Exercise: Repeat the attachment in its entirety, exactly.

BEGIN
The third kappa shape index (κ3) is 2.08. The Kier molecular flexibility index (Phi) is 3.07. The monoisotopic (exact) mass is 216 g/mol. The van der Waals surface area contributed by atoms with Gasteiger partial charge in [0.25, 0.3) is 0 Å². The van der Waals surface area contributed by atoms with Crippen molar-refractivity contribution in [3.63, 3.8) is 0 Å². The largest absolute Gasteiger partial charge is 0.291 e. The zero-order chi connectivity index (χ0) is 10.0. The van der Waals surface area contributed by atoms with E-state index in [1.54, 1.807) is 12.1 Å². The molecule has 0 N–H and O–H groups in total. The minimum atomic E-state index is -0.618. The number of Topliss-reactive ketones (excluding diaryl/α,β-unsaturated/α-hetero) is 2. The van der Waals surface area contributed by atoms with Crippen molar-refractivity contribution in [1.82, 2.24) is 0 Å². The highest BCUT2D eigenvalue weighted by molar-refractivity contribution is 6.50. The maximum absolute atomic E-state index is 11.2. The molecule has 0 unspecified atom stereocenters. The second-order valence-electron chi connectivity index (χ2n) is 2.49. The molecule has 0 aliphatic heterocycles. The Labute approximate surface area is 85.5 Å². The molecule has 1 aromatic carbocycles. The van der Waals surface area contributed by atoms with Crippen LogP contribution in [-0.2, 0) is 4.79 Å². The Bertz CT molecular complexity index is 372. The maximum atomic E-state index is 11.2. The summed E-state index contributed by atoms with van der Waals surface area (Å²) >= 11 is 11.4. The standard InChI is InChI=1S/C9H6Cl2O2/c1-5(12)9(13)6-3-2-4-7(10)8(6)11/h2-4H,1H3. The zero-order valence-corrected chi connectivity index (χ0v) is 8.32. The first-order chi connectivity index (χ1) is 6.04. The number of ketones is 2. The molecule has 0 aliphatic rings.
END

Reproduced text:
The third kappa shape index (κ3) is 2.08. The Kier molecular flexibility index (Phi) is 3.07. The monoisotopic (exact) mass is 216 g/mol. The van der Waals surface area contributed by atoms with Gasteiger partial charge in [0.25, 0.3) is 0 Å². The van der Waals surface area contributed by atoms with Crippen molar-refractivity contribution in [3.63, 3.8) is 0 Å². The largest absolute Gasteiger partial charge is 0.291 e. The zero-order chi connectivity index (χ0) is 10.0. The van der Waals surface area contributed by atoms with E-state index in [1.54, 1.807) is 12.1 Å². The molecule has 0 N–H and O–H groups in total. The minimum atomic E-state index is -0.618. The number of Topliss-reactive ketones (excluding diaryl/α,β-unsaturated/α-hetero) is 2. The van der Waals surface area contributed by atoms with Crippen molar-refractivity contribution in [1.82, 2.24) is 0 Å². The highest BCUT2D eigenvalue weighted by molar-refractivity contribution is 6.50. The maximum absolute atomic E-state index is 11.2. The molecule has 0 unspecified atom stereocenters. The second-order valence-electron chi connectivity index (χ2n) is 2.49. The molecule has 0 aliphatic heterocycles. The Labute approximate surface area is 85.5 Å². The molecule has 1 aromatic carbocycles. The van der Waals surface area contributed by atoms with Crippen LogP contribution in [-0.2, 0) is 4.79 Å². The Bertz CT molecular complexity index is 372. The maximum atomic E-state index is 11.2. The summed E-state index contributed by atoms with van der Waals surface area (Å²) >= 11 is 11.4. The standard InChI is InChI=1S/C9H6Cl2O2/c1-5(12)9(13)6-3-2-4-7(10)8(6)11/h2-4H,1H3. The zero-order valence-corrected chi connectivity index (χ0v) is 8.32. The first-order chi connectivity index (χ1) is 6.04. The number of ketones is 2. The molecule has 0 aliphatic rings.